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ID #3759


The folklore of the Bahamas, like other aspects of its culture, has its roots in both Europe and Africa and is closely related to that of both the American South and the Caribbean proper. The Bahamians' RABBY or B' RABBY has his counterpart in Br'er Rabbit on the mainland and other cunning rabbits from Suriname to Sierra Leone, while ANANCY is well known from Belize to Ghana. While the origin of many folktale characters and their names can be found in Africa (e.g. RAMAKANSA and BOOKY), others are also found in European fairy tales (e.g. the King and the Princess) and seem to represent a conver­gence. However, the source of many such charac­ters remains uncertain, e.g. U-SANGE-WILEY, BLOOCHEL, and JENERAT.

The OLD STORIES usually open with a rhyme similar to the following:

Once upon a time, and a very old time

Monkey chew tobacco and spit white lime.

Bullfrog jump from limb to limb

And Cuckero tell the time.

Likewise, they have a closing formula like "BE BO BEN, my story end". These tales may have a SING or chant repeated at intervals, sometimes with words whose significance is unknown. A narrator who can TALK OLD STORY well will act out the tale and elaborate it as he goes along to the appreciative cries of "SUNDAY r from the audience. There are other tales of various super­natural beings such as JACK O'LANTERN, CHICK­CHARNEYS, the LITTLE RED MEN, YEHO, GREASY MAN, and the fire-breathing, chain-dragging ghost, ERROL FITZGERALD. There are even Indian Spirits, the ZEMI, and ghosts of the African EBOS, who walk the beaches at night, as well as assorted HAGS, HAUNTS, and DUPPIES.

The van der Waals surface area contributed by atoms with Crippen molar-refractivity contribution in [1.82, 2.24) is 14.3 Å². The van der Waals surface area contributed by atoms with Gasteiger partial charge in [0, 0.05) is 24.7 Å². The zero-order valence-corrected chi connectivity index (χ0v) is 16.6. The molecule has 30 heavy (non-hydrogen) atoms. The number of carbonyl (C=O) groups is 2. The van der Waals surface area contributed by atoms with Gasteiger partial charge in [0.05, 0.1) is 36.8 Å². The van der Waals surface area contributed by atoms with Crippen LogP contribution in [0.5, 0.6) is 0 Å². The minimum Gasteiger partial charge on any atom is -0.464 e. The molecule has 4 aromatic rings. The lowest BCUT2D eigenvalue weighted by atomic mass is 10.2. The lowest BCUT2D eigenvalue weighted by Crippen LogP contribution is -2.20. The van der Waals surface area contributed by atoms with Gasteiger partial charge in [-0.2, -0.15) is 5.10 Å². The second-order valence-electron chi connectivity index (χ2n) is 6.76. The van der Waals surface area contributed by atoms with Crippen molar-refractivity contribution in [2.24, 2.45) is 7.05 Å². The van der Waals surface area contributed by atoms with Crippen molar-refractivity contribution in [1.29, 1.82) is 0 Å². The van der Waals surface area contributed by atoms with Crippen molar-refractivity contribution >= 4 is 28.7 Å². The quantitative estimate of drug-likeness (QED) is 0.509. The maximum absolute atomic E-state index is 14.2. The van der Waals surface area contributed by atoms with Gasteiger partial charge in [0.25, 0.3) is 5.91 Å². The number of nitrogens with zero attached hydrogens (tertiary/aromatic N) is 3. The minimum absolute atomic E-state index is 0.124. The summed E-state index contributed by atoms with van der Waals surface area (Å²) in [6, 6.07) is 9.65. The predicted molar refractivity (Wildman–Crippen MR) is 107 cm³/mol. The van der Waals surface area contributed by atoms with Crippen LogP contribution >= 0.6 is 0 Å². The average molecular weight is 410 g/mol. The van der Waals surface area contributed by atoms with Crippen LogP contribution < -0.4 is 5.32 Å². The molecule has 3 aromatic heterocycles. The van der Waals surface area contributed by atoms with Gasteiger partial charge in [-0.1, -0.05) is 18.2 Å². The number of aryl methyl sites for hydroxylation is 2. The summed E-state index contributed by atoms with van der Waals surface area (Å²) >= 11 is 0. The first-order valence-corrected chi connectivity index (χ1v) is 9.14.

Less traditional but very lively are the tales of SHINE, favored by teenage boys, recounting the exploits of a "super nigger" who outwits those who try to manipulate him. Another aspect of folklore has to do with beliefs, ranging from the cause of asthma (the TISSICK BAG) and albinism (MOONLIGHT), to why people can't catch their breath (SPERIT PASSING), how to interpret dreams (KING TUT), and the powers of the SOUNDING ROD. The liveliness of the folktale tradition is attested by a tale told recently about the devil-king Hitler and the good king Churchill.

See Edwards 1895, Parsons 1918, Crowley 1966, Glinton 1974.

Tags: Encyclopedia definition, folktales

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Last update: 2010-11-30 02:01
Author: Holm and Shilling, DBE, 1982
Revision: 1.1

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